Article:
Interviews

The participants were interviewed prior to psychotherapy and at termination using the Object Relations Inventory (ORI; Diamond et al. 1990; Gruen and Blatt 1990; for review see; Huprich et al. 2016). The patient material consists of their answers to the ORI questions, “Please give a description of yourself,” “your mother,” “father,” and posttreatment also “your therapist.” The therapists were asked: “Please give a description of your patient” and “of yourself as just that particular patient’s therapist.” The spontaneous response was followed by an “inquiry” in which the interviewer probingly repeated descriptive words used by the participant, for example, “Dutiful, what do you mean?” or “You said warm and sensitive?” The audio-recorded interviews lasted about 60 min and were transcribed verbatim. The transcripts were used for ratings of Prototype Matching of Anaclitic–Introjective Configuration and of Differentiation–Relatedness of Self and Object Representations.

Assessment of Personality Configurations

The participants were categorized as predominantly anaclitic or introjective at baseline, following the procedure of Prototype Matching of Anaclitic–Introjective Personality Configuration (PMAI; Werbart and Levander 2016). The prototype-matching method (DeFife et al. 2015; Westen 2012) is close to clinical reasoning and was originally applied for diagnosing psychiatric syndromes and personality disorders. Independent assessment, rather than self-reports, has been chosen as it allows judgment of aspects of personality not directly accessible to the participant’s own experience and not confounded by the participant’s treatment experiences.

Two pairs of independent judges, blind with regard to patient identity and time in treatment, assessed the extent to which the patient respectively the therapist ORI data matched prototype descriptions of both anaclitic and introjective personality (Werbart and Forsström 2014; Werbart and Levander 2016), using a scale ranging from 1 (little or no match) to 5 (very good match). The judges were trained in PMAI ratings, using ORI interviews not included in the present study (due to missing data on some time point). Subsequently, each pair of judges performed independent ratings of half of the patient respectively the therapist data set. Cases of disagreement (a difference of two or more scale points) were discussed with the first author in order to reach a better understanding of the procedure and consensus. As a next step, the two pairs of judges rated the remaining material. Again, cases of disagreement were subject to consensus discussion. For the total patient data set, the ICC was 0.73 (presented in Werbart et al. 2017), and for the total therapist data set, the ICC was 0.68. In subsequent statistical analyses, we used the mean value of the two raters if the between-rater difference did not exceed one scale point, and consensus ratings in cases of greater disagreement. The present study combines these dimensional PMAI ratings and binary classification (categorical assessment following the highest rating on the anaclitic or the introjective dimension). For categorical classification, Cohen’s kappa for the total patient material was 0.60, and 0.63 for the total therapist material.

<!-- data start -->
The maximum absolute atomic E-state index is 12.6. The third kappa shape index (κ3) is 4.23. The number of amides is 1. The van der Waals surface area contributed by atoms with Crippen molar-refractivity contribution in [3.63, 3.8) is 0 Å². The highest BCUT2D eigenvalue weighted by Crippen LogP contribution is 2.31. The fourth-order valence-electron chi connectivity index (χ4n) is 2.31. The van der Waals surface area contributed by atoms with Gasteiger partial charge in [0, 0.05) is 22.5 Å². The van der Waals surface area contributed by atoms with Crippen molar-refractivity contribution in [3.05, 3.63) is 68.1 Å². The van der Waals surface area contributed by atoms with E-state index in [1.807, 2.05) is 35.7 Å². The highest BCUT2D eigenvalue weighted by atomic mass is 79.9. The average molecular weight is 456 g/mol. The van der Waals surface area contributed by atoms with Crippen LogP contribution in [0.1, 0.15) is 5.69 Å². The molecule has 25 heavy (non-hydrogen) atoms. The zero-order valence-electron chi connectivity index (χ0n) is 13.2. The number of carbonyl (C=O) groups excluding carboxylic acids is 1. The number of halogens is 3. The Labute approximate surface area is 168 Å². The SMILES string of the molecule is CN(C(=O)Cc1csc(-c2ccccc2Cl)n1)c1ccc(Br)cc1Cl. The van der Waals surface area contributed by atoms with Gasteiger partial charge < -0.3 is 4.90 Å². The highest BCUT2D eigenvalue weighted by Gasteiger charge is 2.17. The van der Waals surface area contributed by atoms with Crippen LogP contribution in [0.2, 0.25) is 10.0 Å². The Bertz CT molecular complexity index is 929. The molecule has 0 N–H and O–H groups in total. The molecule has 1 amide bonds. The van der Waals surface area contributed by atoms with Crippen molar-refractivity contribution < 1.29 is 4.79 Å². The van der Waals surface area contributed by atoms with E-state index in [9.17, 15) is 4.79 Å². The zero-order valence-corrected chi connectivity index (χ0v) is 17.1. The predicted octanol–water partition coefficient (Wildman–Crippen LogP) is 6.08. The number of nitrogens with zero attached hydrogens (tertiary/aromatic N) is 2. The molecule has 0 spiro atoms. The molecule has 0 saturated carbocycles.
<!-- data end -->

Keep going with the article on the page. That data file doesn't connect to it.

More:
It has to be noted that the 66 patient PMAI ratings were based on their descriptions of themselves as a person, whereas the therapist PMAI ratings were based on their descriptions of themselves as that particular patient’s therapist. Thus, this procedure may catch the patient personality configuration merely as a “trait” and the therapist personality configuration rather as a “state.”

Outcome Measures

Outcome measures covered both self-rated symptoms and expert-rated underlying psychological structures. Symptom Checklist-90-R (SCL-90; Derogatis 1994) was used to assess psychiatric symptoms experienced over the previous 7 days. The 90 items were rated on five-point Likert-scales ranging from 0 (‘not at all’) to 4 (‘very much’). For the Swedish translation of the SCL-90 a Cronbach’s alpha of 0.97 has been reported (Fridell et al. 2002). As the nine subscales are highly correlated, the Global Symptom Index (GSI) was used for further analyses.

Differentiation–Relatedness scale (D–R; Blatt and Auerbach 2003; Diamond et al. 1991; Huprich et al. 2016) was applied to assess developmental levels of representations of self, mother, and father. D–R assumes that, with psychological development, inner representations (i.e. cognitive–affective schemas or internal working models) of self and others become increasingly differentiated and integrated and begin to express an increased appreciation of mutual relatedness. Generally, the D–R level six or seven on the ten-point scale is regarded as the cut-off between the clinical and nonclinical range (Levy et al. 1998). A reliability study based on a part of the YAPP material reported good interrater agreement (ICC = 0.71; Hjälmdahl et al. 2001). Consensus ratings, performed by a group of trained judges, blind with regard to patient identity and time in treatment, were used in the present study.